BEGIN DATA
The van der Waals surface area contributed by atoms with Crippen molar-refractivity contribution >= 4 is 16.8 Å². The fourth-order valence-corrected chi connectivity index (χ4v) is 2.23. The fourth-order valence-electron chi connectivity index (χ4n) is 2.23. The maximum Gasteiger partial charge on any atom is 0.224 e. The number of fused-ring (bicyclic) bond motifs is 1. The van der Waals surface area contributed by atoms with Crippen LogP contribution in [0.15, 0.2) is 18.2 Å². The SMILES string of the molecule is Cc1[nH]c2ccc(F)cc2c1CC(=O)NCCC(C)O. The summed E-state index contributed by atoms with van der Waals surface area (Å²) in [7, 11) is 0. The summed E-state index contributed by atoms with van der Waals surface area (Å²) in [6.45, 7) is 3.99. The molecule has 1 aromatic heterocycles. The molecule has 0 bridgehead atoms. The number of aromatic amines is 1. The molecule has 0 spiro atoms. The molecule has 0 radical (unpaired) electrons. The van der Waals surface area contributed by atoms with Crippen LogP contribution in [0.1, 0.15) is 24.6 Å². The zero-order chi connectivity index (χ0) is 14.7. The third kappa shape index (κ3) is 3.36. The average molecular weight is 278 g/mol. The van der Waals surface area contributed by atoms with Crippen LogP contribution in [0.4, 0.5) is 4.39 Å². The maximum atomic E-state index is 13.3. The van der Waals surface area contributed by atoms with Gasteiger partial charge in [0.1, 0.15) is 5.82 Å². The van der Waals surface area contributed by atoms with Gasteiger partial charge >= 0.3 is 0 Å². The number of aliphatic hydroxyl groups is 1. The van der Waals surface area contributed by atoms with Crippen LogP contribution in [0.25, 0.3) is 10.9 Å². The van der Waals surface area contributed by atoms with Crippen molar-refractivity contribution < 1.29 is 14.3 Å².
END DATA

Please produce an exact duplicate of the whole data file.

The van der Waals surface area contributed by atoms with Crippen molar-refractivity contribution >= 4 is 16.8 Å². The fourth-order valence-corrected chi connectivity index (χ4v) is 2.23. The fourth-order valence-electron chi connectivity index (χ4n) is 2.23. The maximum Gasteiger partial charge on any atom is 0.224 e. The number of fused-ring (bicyclic) bond motifs is 1. The van der Waals surface area contributed by atoms with Crippen LogP contribution in [0.15, 0.2) is 18.2 Å². The SMILES string of the molecule is Cc1[nH]c2ccc(F)cc2c1CC(=O)NCCC(C)O. The summed E-state index contributed by atoms with van der Waals surface area (Å²) in [7, 11) is 0. The summed E-state index contributed by atoms with van der Waals surface area (Å²) in [6.45, 7) is 3.99. The molecule has 1 aromatic heterocycles. The molecule has 0 bridgehead atoms. The number of aromatic amines is 1. The molecule has 0 spiro atoms. The molecule has 0 radical (unpaired) electrons. The van der Waals surface area contributed by atoms with Crippen LogP contribution in [0.1, 0.15) is 24.6 Å². The zero-order chi connectivity index (χ0) is 14.7. The third kappa shape index (κ3) is 3.36. The average molecular weight is 278 g/mol. The van der Waals surface area contributed by atoms with Crippen LogP contribution in [0.4, 0.5) is 4.39 Å². The maximum atomic E-state index is 13.3. The van der Waals surface area contributed by atoms with Gasteiger partial charge in [0.1, 0.15) is 5.82 Å². The van der Waals surface area contributed by atoms with Gasteiger partial charge >= 0.3 is 0 Å². The number of aliphatic hydroxyl groups is 1. The van der Waals surface area contributed by atoms with Crippen LogP contribution in [0.25, 0.3) is 10.9 Å². The van der Waals surface area contributed by atoms with Crippen molar-refractivity contribution < 1.29 is 14.3 Å².